By Galen Holley/NEMS Daily Journal
Another celebration of black culture that takes place this time of year is Kwanzaa.
The observance, which takes its name from a Swahili phrase meaning “first fruits,” traces its origins as far back as ancient Egypt. But the contemporary holiday of Kwanzaa grew out of the Black Power and civil rights movements in the 1960s, when many American blacks were rediscovering a deep sense of connection with their African heritage.
According to the Rev. James Hull, pastor of Mt. Hope Missionary Baptist Church in Taylor, Kwanzaa consists of reflecting upon principles that are esteemed throughout African society, including “umoja” or unity, “kuumba” or creativity, and “kujichagulia” or self-determination.
People observing Kwanzaa focus on one of the principles each day, from Dec. 26 to Jan. 1. Celebrants light candles on a candelabrum that resembles a Jewish Hanukkah menorah, and use symbols, like water, and special recitations to help them enter more deeply into the experience.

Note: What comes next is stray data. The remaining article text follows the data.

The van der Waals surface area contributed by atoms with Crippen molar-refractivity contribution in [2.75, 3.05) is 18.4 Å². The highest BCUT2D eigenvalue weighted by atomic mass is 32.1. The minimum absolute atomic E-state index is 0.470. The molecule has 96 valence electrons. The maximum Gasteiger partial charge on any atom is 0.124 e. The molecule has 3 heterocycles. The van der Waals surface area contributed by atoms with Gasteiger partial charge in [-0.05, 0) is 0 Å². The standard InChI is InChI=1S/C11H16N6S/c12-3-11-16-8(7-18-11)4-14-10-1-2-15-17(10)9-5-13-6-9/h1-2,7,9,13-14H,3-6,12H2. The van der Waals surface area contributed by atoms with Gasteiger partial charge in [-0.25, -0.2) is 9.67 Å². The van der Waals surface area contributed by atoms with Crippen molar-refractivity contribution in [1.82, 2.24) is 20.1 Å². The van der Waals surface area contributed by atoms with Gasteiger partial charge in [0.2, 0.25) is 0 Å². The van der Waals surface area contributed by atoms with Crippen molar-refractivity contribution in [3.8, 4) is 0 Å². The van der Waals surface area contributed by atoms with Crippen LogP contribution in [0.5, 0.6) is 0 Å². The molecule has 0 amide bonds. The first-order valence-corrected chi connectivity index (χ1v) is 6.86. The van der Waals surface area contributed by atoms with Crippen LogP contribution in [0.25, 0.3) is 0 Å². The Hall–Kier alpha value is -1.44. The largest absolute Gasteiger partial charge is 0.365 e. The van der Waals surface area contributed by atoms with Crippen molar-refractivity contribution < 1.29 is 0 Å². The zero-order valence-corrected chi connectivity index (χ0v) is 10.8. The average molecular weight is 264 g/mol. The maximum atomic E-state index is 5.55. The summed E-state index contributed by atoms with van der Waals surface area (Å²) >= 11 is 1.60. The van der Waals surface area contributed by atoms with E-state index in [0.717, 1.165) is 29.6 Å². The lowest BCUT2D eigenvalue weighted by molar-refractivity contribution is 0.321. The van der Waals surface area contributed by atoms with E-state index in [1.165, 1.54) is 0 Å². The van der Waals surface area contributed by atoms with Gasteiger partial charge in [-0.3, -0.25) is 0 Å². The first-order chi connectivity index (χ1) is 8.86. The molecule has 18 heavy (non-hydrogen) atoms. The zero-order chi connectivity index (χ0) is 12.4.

Kawanzaa is a cultural holiday, not a religious one. As a former member of the Nation of Islam, Hull said the reason Kwanzaa seems foreign to some people has as much to do with the hesitancy of some blacks to embrace the Afro-centric aspects of their own culture as it does with the holiday’s seemingly exotic origins.
“There are still a lot of black people who aren’t really comfortable with concepts like Black Power or black consciousness,” said Hull. The point of Kwanzaa, he added, is to celebrate one’s heritage and to remind blacks of their duty to each other and to society as a whole.